In this map the shape of the continents has been created from geotagged photos on Flickr. Nations and states / provinces are shown as Voronoi cells, also generated from Flickr user data (in a given place do Flickr users think it’s administrative area A or B?) Ten minutes of geotagged tweets collected on September 4th are shown in their temporal sequence that contrast with standard time zones which highlight on a mouseover. This map is an attempt to ask if we should rethink how we define time and place. Just as time was standardized following the advent of telecommunications and the rail roads, our computerized networks suggest the future of time is not what it used to be.


Recently at my internship with CartoDB I’ve been helping test and document a new open-source tool called Odyssey which makes it easy for anyone to tell stories with maps. For part of the testing process I created an example story based on Darwin’s Voyage. The content comes from this Wikipedia article and the latitude & longitude coordinates for each location are from GeoHack. Odyssey makes it super easy to publish your work either through a link to a full page view, an iframe embed or by downloading the html, css, and js files to publish on your own server. I’m really looking forward to seeing what kinds of stories people will tell using this tool! Here is a link to the full story I created.

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link to interactive map

The inspiration for this map came from Rebecca Solnit’s Infinite City; an illustrative atlas that features a collection of maps and writings about San Francisco. One of my favorite maps in the book is titled; “Poison/Palate”. The map shows locations of sites designated as either a ‘palate’, ‘poison’, ‘poison/palate’ or ‘EPA Superfund.’  Farmers markets, organic farms and well known eateries are juxtaposed next to nuclear research laboratories, chemical plants, and Silicon Valley’s legacy of tech waste.  The map I made shows only locations of NYC’s farmers markets linked to their nearest superfund site (within city limits, their are many more just outside in other counties and New Jersey). With more time I would include other types of ‘palate’ and ‘poison’ sites such as notable NYC eateries and restaurants.  Further user interaction with the data would developed as well; such as the ability to search all sites from a certain distance of an address entered by the user.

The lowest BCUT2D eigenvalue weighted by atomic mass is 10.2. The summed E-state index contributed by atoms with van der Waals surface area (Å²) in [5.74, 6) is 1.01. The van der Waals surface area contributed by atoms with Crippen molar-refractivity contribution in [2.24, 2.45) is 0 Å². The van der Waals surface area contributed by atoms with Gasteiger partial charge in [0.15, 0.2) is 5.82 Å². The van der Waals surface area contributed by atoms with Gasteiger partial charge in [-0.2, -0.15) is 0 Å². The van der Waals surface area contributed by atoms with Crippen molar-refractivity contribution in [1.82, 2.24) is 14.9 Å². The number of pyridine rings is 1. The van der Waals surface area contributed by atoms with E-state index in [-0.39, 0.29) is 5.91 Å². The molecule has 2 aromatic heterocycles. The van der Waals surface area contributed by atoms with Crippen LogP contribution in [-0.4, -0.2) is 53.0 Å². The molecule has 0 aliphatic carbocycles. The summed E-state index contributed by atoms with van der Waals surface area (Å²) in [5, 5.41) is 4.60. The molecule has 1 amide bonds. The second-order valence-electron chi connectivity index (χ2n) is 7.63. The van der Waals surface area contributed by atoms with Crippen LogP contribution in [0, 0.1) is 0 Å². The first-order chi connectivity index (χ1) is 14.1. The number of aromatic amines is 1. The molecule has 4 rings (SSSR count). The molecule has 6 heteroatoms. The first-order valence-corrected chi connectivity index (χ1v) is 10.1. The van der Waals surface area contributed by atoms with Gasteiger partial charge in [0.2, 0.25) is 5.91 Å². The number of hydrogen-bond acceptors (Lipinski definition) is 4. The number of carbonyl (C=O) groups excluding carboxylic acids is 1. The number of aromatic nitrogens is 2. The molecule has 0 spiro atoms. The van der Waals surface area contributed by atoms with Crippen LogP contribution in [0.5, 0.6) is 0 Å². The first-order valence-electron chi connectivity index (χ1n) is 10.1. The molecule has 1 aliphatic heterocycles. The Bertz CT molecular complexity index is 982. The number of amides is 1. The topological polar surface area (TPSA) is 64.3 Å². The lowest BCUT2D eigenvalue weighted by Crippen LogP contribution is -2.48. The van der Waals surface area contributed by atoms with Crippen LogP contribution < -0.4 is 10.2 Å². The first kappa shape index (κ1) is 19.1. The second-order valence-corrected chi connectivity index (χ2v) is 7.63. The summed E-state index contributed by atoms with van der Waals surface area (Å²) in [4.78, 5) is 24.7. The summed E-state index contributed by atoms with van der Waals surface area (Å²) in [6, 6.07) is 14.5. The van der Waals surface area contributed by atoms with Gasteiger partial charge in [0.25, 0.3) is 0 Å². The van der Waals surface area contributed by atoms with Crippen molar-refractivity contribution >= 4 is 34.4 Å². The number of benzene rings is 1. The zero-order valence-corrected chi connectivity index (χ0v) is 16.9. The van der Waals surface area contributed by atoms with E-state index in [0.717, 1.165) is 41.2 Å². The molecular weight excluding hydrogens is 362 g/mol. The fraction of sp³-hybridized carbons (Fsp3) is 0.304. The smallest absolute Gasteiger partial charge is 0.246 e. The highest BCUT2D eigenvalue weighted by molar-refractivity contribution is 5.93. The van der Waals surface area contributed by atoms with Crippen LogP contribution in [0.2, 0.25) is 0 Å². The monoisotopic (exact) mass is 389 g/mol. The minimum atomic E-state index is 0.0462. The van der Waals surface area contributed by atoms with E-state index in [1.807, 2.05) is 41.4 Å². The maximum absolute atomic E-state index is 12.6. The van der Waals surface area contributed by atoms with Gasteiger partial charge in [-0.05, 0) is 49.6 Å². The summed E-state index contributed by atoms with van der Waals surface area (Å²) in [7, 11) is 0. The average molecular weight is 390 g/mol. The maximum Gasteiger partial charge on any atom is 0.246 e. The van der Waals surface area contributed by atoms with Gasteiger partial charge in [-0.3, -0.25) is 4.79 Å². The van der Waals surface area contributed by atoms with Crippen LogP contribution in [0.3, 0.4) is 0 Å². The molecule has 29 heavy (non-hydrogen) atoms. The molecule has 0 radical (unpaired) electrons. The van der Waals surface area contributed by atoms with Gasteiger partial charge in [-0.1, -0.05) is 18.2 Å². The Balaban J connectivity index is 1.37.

Data was obtained from the EPA and NY State open-data.  CartoDB is being used to host and render the data live; a PostGIS SQL query links the two data-sets and a subtle light-grey base-map I imported from MapBox puts the data in context.  To process the data I used GDAL’s ogr2ogr utility to query out the 5 boroughs of farmers markets from all of NY.  I used QGIS to perform a spatial query on the EPA data to only select sites within the NYC boroughs (this could probably be done with ogr2ogr but I’m not certain).

*note: when searching for superfund data the EPA Environmental Dataset Gateway is a good place to start. Superfund sites are also known as “Comprehensive Environmental Response, Compensation, and Liability Act (CERCLA)”, a term that comes up a lot in the EPA websites.

**the list of NYC farmers markets I used appears incomplete. The dataset I originally downloaded from nyc open-data contains more records but the address data is not easily geocodable; there are many addresses like: “Crotona Park South & Clinton Ave, in Crotona Park” instead of the typical format of street address, city, state, zipcode. Given more time I could have reconciled the state and city datasets and included more market locations.

Bike Collisions and Routes June 2013

Link to interactive map

This map shows cycling crashes recorded by the NYPD for June 2013, following the launch of Citibike in late May that year.  Bicycle lanes are shown color coded for off-street (green) or on street (purple), transitional (yellow), or null (grey). Ultimately my goal is to show where collisions tend to take place and if there has been an increase and in what areas following the launch of Citibike. This data only represents a sample of the dataset I collected, more collision data can be found hereThe map was created using CartoDB with QGIS and GDAL for inspecting and editing the geo-data prior to visualization.

NYC bicycle facility data is available here

Citibike station data is available here: which I believe is the live update.